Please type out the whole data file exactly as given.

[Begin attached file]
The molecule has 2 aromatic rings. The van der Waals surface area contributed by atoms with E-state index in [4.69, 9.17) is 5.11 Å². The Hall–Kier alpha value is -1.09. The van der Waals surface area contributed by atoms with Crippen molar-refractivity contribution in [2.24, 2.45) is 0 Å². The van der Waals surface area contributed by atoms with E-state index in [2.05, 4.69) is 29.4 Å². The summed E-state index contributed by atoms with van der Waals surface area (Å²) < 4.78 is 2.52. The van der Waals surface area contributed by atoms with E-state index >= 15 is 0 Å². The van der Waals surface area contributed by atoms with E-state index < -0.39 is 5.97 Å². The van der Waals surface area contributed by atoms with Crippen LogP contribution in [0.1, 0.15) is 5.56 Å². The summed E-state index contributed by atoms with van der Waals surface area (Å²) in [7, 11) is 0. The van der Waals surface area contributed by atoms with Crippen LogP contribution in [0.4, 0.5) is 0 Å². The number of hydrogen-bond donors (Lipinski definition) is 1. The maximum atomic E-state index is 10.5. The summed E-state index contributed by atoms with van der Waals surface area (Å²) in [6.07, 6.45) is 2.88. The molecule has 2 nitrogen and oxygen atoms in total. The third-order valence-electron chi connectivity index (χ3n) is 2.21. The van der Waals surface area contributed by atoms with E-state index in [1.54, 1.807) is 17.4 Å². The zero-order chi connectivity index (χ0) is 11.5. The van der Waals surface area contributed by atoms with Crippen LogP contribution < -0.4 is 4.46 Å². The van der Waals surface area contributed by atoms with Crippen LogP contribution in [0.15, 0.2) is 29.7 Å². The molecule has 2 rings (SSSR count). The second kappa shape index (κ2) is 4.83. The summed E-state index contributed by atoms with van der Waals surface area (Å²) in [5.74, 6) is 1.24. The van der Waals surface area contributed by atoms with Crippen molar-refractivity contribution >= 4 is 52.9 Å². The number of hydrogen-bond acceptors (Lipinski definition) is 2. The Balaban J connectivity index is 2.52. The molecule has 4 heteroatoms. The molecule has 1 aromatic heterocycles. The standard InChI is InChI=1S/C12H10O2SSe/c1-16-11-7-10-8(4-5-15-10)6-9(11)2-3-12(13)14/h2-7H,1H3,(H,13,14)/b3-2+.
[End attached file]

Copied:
The molecule has 2 aromatic rings. The van der Waals surface area contributed by atoms with E-state index in [4.69, 9.17) is 5.11 Å². The Hall–Kier alpha value is -1.09. The van der Waals surface area contributed by atoms with Crippen molar-refractivity contribution in [2.24, 2.45) is 0 Å². The van der Waals surface area contributed by atoms with E-state index in [2.05, 4.69) is 29.4 Å². The summed E-state index contributed by atoms with van der Waals surface area (Å²) < 4.78 is 2.52. The van der Waals surface area contributed by atoms with E-state index >= 15 is 0 Å². The van der Waals surface area contributed by atoms with E-state index < -0.39 is 5.97 Å². The van der Waals surface area contributed by atoms with Crippen LogP contribution in [0.1, 0.15) is 5.56 Å². The summed E-state index contributed by atoms with van der Waals surface area (Å²) in [7, 11) is 0. The van der Waals surface area contributed by atoms with Crippen LogP contribution in [0.4, 0.5) is 0 Å². The number of hydrogen-bond donors (Lipinski definition) is 1. The maximum atomic E-state index is 10.5. The summed E-state index contributed by atoms with van der Waals surface area (Å²) in [6.07, 6.45) is 2.88. The molecule has 2 nitrogen and oxygen atoms in total. The third-order valence-electron chi connectivity index (χ3n) is 2.21. The van der Waals surface area contributed by atoms with E-state index in [1.54, 1.807) is 17.4 Å². The zero-order chi connectivity index (χ0) is 11.5. The van der Waals surface area contributed by atoms with Crippen LogP contribution < -0.4 is 4.46 Å². The van der Waals surface area contributed by atoms with Crippen LogP contribution in [0.15, 0.2) is 29.7 Å². The molecule has 2 rings (SSSR count). The second kappa shape index (κ2) is 4.83. The summed E-state index contributed by atoms with van der Waals surface area (Å²) in [5.74, 6) is 1.24. The van der Waals surface area contributed by atoms with Crippen molar-refractivity contribution >= 4 is 52.9 Å². The number of hydrogen-bond acceptors (Lipinski definition) is 2. The Balaban J connectivity index is 2.52. The molecule has 4 heteroatoms. The molecule has 1 aromatic heterocycles. The standard InChI is InChI=1S/C12H10O2SSe/c1-16-11-7-10-8(4-5-15-10)6-9(11)2-3-12(13)14/h2-7H,1H3,(H,13,14)/b3-2+.